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An Argument for Helping College Students Write Better Sentences

This post was written by NCTE member Michael Laser. 

 

What do you think of these sentences?

  • A large part of him quitting was to try and impress Queenie and the girls.
  • Life for the woman in 1894, when this story was written, was nothing desirable.

Now look at these revised versions. How do they compare?

  • Sammy had complex reasons for quitting. One important motive was his desire to impress Queenie and her friends.
  • Life for women in 1894, when this story was written, was full of limitations and frustrations.

This is how I introduce my students to the idea that some sentences are awkward and others are graceful and clear. (The original versions come from student essays on John Updike’s “A & P” and Kate Chopin’s “The Story of an Hour”; the revisions include information that wasn’t present in the originals, but I tell my students that it’s important to explain what you mean, patiently and fully.)

Some background:

When I started teaching freshman composition in 2014, I expected that my students would absorb everything I taught them and finish the semester as capable stylists. When that didn’t happen, I went searching for mentors: instructors who had figured out how to help weak writers learn to compose competent sentences. I found many good ideas, but no magic bullets.

Since then, I’ve been experimenting with different strategies, and have put together a method that helps most of my students write more clearly and gracefully. (I describe the method on my website, collegewritingclinic.com, and in detail in my book, The College Writing Clinic.)

 

Here’s a brief summary of my approach:

  • First, motivate students. Show them why they should care—because you can’t write skillfully if you don’t care enough to work at it.
  • Teach them to see that some sentences have problems, by showing them Before and After examples like the ones above.
  • Teach a few strategies for improving problem sentences, and some simple ways to write more clearly and gracefully. (I keep an ever-growing collection of awkward sentences by former students, with names removed, to give current students editing practice. You can see examples at the bottom of this page.)
  • Explain the most common mistakes in grammar and punctuation, and train students to avoid making these mistakes.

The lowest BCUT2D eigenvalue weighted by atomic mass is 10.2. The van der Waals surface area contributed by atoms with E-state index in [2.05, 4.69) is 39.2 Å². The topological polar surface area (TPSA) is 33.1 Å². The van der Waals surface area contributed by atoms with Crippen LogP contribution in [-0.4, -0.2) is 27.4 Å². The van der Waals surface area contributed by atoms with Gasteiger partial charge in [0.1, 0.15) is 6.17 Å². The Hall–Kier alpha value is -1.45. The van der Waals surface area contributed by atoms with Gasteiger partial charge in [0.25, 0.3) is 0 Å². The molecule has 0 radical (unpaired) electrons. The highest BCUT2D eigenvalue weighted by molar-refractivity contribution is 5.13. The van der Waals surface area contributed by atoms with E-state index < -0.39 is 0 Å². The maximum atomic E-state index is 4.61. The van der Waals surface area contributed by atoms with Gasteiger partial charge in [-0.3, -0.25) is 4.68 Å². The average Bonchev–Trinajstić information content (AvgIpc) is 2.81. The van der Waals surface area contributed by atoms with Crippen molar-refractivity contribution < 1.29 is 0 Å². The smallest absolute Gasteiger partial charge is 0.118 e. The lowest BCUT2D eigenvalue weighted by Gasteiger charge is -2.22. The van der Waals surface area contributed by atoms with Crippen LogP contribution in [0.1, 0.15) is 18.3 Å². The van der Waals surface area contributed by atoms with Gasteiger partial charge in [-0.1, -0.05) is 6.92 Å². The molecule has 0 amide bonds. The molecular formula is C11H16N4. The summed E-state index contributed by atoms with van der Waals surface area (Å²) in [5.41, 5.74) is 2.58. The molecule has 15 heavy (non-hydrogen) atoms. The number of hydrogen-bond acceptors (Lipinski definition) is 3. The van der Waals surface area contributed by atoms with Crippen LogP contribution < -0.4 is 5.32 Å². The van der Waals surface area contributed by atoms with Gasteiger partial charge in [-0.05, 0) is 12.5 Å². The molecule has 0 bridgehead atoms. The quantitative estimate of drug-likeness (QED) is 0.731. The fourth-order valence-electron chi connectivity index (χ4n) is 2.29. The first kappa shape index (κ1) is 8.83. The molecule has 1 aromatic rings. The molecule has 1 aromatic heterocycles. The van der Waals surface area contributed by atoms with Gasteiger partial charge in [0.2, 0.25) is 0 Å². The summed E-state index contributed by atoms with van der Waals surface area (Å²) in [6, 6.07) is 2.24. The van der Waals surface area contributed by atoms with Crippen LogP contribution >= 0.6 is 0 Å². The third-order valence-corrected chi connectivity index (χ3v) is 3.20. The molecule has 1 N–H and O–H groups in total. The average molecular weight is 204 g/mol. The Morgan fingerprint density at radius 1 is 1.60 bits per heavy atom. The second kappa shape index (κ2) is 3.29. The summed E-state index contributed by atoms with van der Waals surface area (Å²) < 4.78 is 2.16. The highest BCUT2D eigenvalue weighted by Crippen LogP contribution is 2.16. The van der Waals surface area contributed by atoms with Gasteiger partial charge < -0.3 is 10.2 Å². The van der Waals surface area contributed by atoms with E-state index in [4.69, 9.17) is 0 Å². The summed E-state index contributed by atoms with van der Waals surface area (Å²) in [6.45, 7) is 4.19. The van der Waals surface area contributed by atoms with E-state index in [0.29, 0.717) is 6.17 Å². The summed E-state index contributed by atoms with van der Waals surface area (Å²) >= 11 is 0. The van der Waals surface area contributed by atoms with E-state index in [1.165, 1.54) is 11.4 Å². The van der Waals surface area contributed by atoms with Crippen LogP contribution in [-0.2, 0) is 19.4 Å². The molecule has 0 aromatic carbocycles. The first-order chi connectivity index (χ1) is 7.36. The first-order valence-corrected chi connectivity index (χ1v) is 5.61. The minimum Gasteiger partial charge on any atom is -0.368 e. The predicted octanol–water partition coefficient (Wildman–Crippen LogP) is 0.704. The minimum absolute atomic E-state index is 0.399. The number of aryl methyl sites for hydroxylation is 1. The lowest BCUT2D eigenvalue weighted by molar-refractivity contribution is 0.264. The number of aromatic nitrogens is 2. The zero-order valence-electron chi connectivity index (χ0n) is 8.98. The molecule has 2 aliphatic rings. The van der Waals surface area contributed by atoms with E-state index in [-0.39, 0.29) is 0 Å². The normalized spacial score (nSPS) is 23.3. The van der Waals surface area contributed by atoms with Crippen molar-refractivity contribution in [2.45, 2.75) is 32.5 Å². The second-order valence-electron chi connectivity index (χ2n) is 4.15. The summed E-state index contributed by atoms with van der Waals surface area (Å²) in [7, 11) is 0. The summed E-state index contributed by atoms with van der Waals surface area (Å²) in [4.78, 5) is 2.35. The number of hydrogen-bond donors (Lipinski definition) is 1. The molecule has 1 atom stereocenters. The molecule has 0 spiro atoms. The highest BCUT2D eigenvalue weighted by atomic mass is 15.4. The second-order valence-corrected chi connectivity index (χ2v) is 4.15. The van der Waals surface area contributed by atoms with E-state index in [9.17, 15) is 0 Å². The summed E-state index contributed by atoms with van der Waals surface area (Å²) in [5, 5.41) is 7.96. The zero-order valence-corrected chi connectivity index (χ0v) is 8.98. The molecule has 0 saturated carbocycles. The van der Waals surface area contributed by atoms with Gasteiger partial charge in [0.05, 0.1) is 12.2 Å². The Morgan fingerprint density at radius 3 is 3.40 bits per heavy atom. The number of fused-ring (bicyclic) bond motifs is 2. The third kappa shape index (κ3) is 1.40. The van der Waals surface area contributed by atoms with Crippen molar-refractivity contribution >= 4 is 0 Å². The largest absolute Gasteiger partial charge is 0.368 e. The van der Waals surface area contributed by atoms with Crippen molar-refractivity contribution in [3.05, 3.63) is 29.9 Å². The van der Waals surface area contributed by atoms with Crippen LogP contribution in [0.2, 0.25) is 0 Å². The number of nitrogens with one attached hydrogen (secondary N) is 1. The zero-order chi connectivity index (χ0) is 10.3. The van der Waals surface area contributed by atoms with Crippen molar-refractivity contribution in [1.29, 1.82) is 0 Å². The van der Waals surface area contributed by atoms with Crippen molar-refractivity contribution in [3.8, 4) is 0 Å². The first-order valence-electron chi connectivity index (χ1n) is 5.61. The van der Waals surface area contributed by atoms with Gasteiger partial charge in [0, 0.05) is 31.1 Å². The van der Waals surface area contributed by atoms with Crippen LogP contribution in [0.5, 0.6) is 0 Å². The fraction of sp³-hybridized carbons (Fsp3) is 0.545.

• Have them practice each new skill as they learn it: writing sentences that use the concept, in class and for homework.

 

And here’s how I integrate these lessons into a typical class session:

  • We discuss the text they read for homework.
  • The students write for five minutes in response to a question about the text. (This frequent, low-stakes practice trains them to write without paralyzing anxiety.)
  • I teach a lesson on a sentence skill, such as subject-verb agreement, deleting unnecessary words, or where to place commas.
  • I ask them to express the main idea of their in-class writing in one polished, grammatically correct sentence. (This activity, recommended by Doug Lemov in his books Teach Like a Champion and Reading Reconsidered, forces students to pay close attention to their word choice and syntax. Revising a whole essay can intimidate and overwhelm struggling students, but here I’m only asking them to create and improve a single sentence.)
  • Once they’re satisfied with their sentences, students post them on Padlet, a website that lets the whole class see what each student has written (anonymously, if they prefer). I point out sentences that I think are especially good, and explain why.

I also teach a lesson on a key essay-writing skill in every class—for example, refining a thesis, or addressing opposing arguments.

(To give credit where credit is due: most of my teaching strategies come from books written for K–12 teachers. Jeff Anderson, Doug Lemov, and Kelly Gallagher were important sources of ideas.)

I’m aware that most specialists in college composition/rhetoric consider a focus on sentence-level problems misguided, or even destructive. Abundant research shows that isolated grammar lessons accomplish little, and can have a negative effect; but more recent research indicates that creative, complex approaches can improve the quality of student writing. (See Myhill, Jones, and Bailey, “Grammar for Writing?”)

 

Helping students write better sentences doesn’t have to preempt critical thinking. We really should be teaching both.

 

 

Michael Laser is a novelist and writing instructor. His most recent novel is My Impending Death. To learn more about his teaching strategies, visit collegewritingclinic.com. The College Writing Clinic (available on Amazon in print and digital formats) also includes lesson plans and handouts.